How I Almost Quit Christianity

HOW I ALMOST QUIT CHRISTIANITY

“If my only reference was the comments or actions of professed Christians, heaven is not a place I’d want to be….What started with my disdain for others’ bad behavior ended with repentance for my own…as Pastor Tullian Tchividjian stated, “A preacher who doesn’t believe he’s that bad will attract people who don’t think they’re that bad. And that’s bad…” Taking lightly the depths of my own depravity takes lightly the depths of God’s abundant grace…I’m a Christian. I have thorns. I need grace!” READ THE REST HERE…

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When I Don’t Want God to Be God

1. fear is misplaced faith

Likewise, anxiety is misplaced divinity – something else is God.

4 a.m. – I still hadn’t gotten any good sleep, a daunting reality when I reminded myself the day’s alarm would be blaring in less than 2 hours.

5 a.m. – I jolted awake, somewhat confused because it’d been more than a year since a wave of panic had washed over me like it did in that one sweeping moment. Yet, also somewhat aware of where those overwhelming anxieties were stemming from.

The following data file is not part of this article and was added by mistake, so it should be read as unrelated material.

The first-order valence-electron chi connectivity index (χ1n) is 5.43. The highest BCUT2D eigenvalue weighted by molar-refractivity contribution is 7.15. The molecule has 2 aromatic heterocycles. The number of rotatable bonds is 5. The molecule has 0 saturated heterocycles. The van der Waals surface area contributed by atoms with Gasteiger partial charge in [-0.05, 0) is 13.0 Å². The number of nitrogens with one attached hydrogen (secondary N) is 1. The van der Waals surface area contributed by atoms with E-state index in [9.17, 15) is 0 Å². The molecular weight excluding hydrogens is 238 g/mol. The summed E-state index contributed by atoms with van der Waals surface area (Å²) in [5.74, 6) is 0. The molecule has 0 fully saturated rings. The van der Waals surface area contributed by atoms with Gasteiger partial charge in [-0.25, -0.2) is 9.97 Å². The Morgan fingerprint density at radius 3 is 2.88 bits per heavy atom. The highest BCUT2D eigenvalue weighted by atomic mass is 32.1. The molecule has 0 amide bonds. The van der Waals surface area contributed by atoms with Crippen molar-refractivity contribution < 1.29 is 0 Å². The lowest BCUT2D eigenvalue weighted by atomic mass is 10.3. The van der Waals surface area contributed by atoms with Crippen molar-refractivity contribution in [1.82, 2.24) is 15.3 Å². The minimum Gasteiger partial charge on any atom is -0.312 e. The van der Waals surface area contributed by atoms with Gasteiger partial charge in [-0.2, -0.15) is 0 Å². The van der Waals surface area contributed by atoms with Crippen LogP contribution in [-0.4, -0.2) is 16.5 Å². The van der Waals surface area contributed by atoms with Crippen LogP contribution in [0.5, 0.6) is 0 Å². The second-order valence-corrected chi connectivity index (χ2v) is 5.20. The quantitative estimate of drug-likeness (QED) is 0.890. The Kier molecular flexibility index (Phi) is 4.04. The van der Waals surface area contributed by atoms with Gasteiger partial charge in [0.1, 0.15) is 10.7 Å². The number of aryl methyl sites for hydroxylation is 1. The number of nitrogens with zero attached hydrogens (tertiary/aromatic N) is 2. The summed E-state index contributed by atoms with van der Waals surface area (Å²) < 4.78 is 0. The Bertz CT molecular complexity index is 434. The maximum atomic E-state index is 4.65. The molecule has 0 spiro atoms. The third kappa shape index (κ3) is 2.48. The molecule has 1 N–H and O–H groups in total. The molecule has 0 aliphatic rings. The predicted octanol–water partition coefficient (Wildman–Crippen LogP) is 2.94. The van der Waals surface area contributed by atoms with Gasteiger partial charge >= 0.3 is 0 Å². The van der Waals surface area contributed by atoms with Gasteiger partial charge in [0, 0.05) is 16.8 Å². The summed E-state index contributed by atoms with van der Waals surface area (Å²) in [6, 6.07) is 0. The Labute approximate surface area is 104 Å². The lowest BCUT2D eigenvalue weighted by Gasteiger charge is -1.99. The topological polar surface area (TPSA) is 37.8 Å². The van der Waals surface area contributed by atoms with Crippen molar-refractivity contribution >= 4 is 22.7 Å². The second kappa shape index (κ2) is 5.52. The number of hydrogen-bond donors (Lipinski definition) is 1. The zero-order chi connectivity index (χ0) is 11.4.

I realized I didn’t want God to be God in HIS way, I wanted Him to be God in MY way.

Having survived years of abuse and working with a number of trauma survivors, I’m well aware of the brokenness life can bring. What heightened my awareness this week was sending all four of our children off to school where they’re no longer under my watchful care. I whispered, “God, please help me to trust You’ll protect my children.” Then, it hit me: what if God protects them the way He protected me? Tears spilled down my face as I realized I didn’t want God to be God in HIS way, I wanted Him to be God in MY way. I don’t want God to allow a fraction of the pain in their lives that He allowed in mine. I want His protection to look like mine would. I want Him to prevent our pain, but He’s determined to purpose our pain.

When I’m honest with myself, I have to admit there are times that I don’t want God to be God. That’s what the heavy dose of panic coursing through my veins was really about. It was really about whether or not I am willing to embrace God’s allowance of affliction over my preference of protection. Do I desire my Savior to also be sovereign? Quite often, at the root of our anxiety is a difficulty in trusting the sovereignty of God, a difficulty in relinquishing all illusions of control to an all-consuming God who won’t reveal all of His plans to us. Notice I mentioned we seek to retain “illusions of control” because our striving with God says nothing of His enduring omnipotence. He’s still in control. He’s still God.

At the root of our anxiety is a difficulty in trusting the sovereignty of God.